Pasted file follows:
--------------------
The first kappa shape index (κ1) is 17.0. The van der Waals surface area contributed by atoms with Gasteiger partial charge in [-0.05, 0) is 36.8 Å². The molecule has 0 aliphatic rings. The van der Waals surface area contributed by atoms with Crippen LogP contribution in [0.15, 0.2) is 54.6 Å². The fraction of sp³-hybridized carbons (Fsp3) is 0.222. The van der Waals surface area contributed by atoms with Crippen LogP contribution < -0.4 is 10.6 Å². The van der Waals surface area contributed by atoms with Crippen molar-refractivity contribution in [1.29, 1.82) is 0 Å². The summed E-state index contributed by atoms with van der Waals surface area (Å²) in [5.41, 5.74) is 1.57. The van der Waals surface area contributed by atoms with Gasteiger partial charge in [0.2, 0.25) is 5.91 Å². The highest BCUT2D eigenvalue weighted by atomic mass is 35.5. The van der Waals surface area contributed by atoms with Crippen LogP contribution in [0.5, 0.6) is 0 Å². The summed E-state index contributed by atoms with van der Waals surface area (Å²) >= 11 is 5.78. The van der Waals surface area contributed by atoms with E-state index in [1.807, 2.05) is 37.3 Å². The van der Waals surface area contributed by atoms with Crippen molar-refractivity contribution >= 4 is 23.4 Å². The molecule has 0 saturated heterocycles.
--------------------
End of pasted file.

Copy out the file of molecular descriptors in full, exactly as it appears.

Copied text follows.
The first kappa shape index (κ1) is 17.0. The van der Waals surface area contributed by atoms with Gasteiger partial charge in [-0.05, 0) is 36.8 Å². The molecule has 0 aliphatic rings. The van der Waals surface area contributed by atoms with Crippen LogP contribution in [0.15, 0.2) is 54.6 Å². The fraction of sp³-hybridized carbons (Fsp3) is 0.222. The van der Waals surface area contributed by atoms with Crippen LogP contribution < -0.4 is 10.6 Å². The van der Waals surface area contributed by atoms with Crippen molar-refractivity contribution in [1.29, 1.82) is 0 Å². The summed E-state index contributed by atoms with van der Waals surface area (Å²) in [5.41, 5.74) is 1.57. The van der Waals surface area contributed by atoms with Gasteiger partial charge in [0.2, 0.25) is 5.91 Å². The highest BCUT2D eigenvalue weighted by atomic mass is 35.5. The van der Waals surface area contributed by atoms with Crippen LogP contribution in [0.5, 0.6) is 0 Å². The summed E-state index contributed by atoms with van der Waals surface area (Å²) >= 11 is 5.78. The van der Waals surface area contributed by atoms with E-state index in [1.807, 2.05) is 37.3 Å². The van der Waals surface area contributed by atoms with Crippen molar-refractivity contribution >= 4 is 23.4 Å². The molecule has 0 saturated heterocycles.